mobile home dwellers anyone? advice please!(15 Posts)
We live in a mobile home, and will have to until we build (ie anther year and half). This is our second winter coming up and we have a huge problem with damp...
We have dehumidifiers and good ventilation, but mould is growing on cupboards, skirting, etc and its driving me mad.
We have 3 dc and they always get coughs and colds and I think the damp and mould doesn't help.
Any advice please?????
We have central heating which we have just got going. We also have portable electric heaters in the lounge and a bedroom that we keep on very low because the temperature rises and falls very sharply. We have had the under neath of the mob.home boxed in to hopefully lessen the rise and fall of the temp due to the heat loss through the floor.
We are in one too - we had ucky mould (looked like pasta) growing under one of the walls from the loo - turns out the loo sink had a leak.
Can you give all the plumbing a once over (take the covers of the sink pedestals etc) see if there are any low level leaks. Check the roof/guttering
Is it in the shade - can it be moved to a more "exposed" area. I know they get horribly hot in the sun, but maybe more open in the winter would help stop things getting so bad.
Are you drying your washing in there? PigletJohn will tell you not to! Do you have an alternative? I dry ours in a (slightly musty smelling) workshop. We all smell slightly musty but at least is not dampening the atmosphere in our static.
You have probably done all this. My sympathies are with you. Ours is mostly OK (moved in in April - hopefully out soon) but our room (northern point of the static) smells musty, dusty and I cannot wait to get out. Even touching the carpet makes me cringe.
But it is and will be worth is.
And waayyyy cheaper than renting.
We don't dry things indoors luckily, and we had the roof replaced completely (bad weather wrecked it and the insurers paid, yay!).
I just wonder how to not let things get damp inside. We have a wooden cupboard which had mould like bread mould on it, not just mildew, and the dampest room (bathroom ) is the driest of the lot!
I think the prob may be it not being sited/ sealed properly when it was put here.
I do feel for folk who have to live in mobiles permanently, and I know we (only) have another year and half to go but it can be tough going.
Thanks for the info I will go in search of PigletJohn....
The damp is probably nothing more than moisture from breathing, this is a ventilation problem and not a heat problem. Do you use any gas appliances in the mobile as these create a lot of moisture.
Do you have mains electric dehumidifyers?
I was thinking about this today and basically you need to keep the place heated and simultaneoushly ventilated - very expensive but worth it for the sake of your health I should think.
I have never had a moby, but I would have expected the space between the inner and outer skins to be packed with insulation, which I would expect to be two inches thick or more, in which case the inner skin should not get cold.
So if you are getting excessive condensation you must have either some cold surfaces, perhaps because rainwater or other leaks have got into the space, or the insulation is for some reason missing, or you have excessive moisture in the air.
You say you do not leave wet washing in the home.
Do you get water streaming down the windows?
How is the home heated, and how is it ventilated?
Does it have a hot shower and, if so, where does the steam and warm moist air go?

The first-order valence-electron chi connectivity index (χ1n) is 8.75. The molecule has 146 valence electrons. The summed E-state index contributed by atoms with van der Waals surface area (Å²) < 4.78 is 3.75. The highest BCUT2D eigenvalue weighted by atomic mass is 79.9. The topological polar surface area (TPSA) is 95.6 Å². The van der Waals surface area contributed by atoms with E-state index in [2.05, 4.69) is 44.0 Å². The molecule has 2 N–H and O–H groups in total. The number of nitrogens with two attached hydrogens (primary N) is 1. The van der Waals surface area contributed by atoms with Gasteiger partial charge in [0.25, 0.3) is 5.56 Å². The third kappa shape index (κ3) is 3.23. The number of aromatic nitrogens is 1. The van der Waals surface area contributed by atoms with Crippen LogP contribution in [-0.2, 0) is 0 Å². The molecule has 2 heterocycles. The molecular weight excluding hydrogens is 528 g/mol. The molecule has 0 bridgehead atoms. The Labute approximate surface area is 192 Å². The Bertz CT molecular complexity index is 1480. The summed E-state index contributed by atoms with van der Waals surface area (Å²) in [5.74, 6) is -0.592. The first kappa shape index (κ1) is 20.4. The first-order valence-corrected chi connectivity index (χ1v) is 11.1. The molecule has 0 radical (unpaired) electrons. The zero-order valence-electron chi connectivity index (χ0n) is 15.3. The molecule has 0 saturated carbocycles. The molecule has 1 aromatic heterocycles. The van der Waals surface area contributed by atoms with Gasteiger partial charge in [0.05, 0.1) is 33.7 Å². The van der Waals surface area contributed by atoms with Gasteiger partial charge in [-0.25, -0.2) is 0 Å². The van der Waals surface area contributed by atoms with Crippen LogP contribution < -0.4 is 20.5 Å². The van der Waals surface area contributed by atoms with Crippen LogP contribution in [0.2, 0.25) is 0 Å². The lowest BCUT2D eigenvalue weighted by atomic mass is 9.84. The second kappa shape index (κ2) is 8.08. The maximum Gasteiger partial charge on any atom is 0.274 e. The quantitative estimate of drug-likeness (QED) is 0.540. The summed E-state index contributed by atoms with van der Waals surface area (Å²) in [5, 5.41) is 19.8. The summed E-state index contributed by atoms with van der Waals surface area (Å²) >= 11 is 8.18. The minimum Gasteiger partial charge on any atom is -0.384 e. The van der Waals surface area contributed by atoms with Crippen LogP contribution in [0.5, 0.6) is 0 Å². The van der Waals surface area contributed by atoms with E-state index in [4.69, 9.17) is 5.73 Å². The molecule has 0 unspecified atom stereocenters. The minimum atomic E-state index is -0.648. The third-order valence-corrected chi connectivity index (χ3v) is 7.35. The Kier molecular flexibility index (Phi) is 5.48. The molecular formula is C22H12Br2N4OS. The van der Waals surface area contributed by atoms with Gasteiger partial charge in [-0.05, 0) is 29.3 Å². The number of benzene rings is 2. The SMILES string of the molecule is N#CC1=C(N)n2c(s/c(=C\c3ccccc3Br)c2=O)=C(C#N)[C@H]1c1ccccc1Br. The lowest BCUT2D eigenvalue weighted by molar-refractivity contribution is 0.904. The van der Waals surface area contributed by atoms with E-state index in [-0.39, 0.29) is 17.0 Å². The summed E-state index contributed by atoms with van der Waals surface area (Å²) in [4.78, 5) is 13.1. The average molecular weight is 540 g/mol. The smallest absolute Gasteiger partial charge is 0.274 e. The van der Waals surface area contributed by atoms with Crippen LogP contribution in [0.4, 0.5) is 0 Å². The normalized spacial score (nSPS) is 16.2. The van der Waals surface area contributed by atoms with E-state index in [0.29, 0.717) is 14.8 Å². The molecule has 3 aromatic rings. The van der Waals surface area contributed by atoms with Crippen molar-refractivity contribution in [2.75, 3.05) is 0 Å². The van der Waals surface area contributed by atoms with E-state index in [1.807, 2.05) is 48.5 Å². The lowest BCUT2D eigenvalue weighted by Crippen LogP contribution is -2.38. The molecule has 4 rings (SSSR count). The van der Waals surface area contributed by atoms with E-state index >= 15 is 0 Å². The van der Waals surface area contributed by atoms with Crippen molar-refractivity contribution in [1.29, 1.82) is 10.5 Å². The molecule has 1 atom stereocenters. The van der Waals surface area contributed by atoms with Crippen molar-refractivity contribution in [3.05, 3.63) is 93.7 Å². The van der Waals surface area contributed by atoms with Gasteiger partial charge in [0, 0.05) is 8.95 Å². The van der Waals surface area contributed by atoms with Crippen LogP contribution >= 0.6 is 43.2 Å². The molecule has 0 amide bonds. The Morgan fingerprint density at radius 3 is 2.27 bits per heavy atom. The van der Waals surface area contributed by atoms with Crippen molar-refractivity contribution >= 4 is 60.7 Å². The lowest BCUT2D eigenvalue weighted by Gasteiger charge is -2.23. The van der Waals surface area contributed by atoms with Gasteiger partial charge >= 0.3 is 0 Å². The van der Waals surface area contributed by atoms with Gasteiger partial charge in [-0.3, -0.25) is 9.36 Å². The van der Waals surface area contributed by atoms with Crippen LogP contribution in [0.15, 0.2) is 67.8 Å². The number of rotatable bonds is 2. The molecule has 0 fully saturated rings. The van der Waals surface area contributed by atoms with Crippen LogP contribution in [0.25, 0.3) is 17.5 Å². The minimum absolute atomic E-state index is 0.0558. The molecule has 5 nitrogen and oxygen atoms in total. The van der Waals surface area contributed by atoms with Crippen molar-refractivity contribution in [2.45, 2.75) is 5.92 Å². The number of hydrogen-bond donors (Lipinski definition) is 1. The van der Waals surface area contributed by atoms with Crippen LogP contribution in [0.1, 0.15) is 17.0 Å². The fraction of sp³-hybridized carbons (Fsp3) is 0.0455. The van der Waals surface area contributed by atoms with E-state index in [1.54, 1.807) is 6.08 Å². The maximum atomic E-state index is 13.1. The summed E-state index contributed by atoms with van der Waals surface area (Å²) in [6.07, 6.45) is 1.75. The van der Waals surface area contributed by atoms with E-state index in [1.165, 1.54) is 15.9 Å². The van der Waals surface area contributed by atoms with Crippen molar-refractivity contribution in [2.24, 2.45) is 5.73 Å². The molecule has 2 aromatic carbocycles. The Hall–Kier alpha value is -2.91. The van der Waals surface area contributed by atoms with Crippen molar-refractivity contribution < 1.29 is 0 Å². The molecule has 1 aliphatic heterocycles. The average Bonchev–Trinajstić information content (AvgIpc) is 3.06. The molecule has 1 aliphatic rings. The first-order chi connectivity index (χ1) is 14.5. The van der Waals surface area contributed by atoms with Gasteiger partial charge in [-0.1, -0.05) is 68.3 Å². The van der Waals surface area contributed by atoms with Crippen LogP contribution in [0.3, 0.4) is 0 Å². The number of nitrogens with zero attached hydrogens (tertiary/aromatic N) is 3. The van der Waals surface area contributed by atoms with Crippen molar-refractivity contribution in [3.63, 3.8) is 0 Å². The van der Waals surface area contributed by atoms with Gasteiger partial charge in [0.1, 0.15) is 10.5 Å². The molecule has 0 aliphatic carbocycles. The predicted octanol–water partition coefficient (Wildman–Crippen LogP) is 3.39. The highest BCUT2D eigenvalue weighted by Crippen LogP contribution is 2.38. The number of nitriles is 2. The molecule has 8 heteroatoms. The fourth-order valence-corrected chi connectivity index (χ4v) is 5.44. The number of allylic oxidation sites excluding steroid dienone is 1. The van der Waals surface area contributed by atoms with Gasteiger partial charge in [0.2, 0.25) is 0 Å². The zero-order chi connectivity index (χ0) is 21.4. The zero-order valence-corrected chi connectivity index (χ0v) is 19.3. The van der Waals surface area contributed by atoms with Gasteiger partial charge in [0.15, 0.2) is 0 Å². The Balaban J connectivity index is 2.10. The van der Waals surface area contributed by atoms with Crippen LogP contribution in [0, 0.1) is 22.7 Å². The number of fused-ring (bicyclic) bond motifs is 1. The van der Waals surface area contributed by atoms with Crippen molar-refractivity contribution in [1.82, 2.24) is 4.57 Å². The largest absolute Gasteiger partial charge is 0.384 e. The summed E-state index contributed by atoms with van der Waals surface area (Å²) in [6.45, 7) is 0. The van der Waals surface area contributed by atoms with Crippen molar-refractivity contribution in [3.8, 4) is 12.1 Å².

Do you have any plumbing or rainwater leaks?
do you cook or heat with bottled gas?
how big are your dehumidifiers, and how much water do they catch per day?
Righto, I'll try to answer some of these Q's.....
Bottled gas central heating.
electric dehumidifiers, emptied daily, usually with a litre? or so water.
3 people in one bedroom, which does create a lot of hot air admittedly!
We always shower with a window open and its always left a bit open.
We did have a roof leak, but the whole roof was replaced.
We also noticed the temperature rose and fell dramatically so we had the underneath boxed in so at least the heat doesnt escape so badly through the floor. We have a plug in electric heater that we leave on minimum, continually from now til summer(haha)! which has a thermostat.
we are very exposed and south facing so in summer its too hot to be in and winter we get all the weather thrown at us. Not a lot we can do about that.
I do think we MUST have a leak through a joint where the two part were joined together, because that seems to be where the worst of the damp is, and it is the least exposed side of the mob.
Because some folk live in these permanently I figured it can't be such a bad thing I just wondered where I was going wrong.
It doesn't help having had solid rain for 10 days so the air is wet and outside is like a bog. Oh well!
Thanks everyone for the responses tho! I'll ventilate and dehumidify!
Oh and 6 of us live in here so yes there is a lot of breathing!
How do the fumes from the gas heater get out?
Gas central heating has a pipe outside like from all gas boilers.
no more ideas except:
When you use a dehumidifier in a room with the doors and windows shut, it will dehumidify that room. When the doors or windows are open, it will try to dehumidify the world.
Generally, ventilation is better and cheaper. But try leaving the dehumidifier running in one room with its doors and windows shut while you are out, see what it collects. If you find a room where it keeps collecting water even when there is no-one breathing or running taps in the room, then you know that room has another source of damp. If all is well, then it will collect water from e.g. a bathroom for a while until it is dry, then there will be no more except as moist air enters by ventilation.
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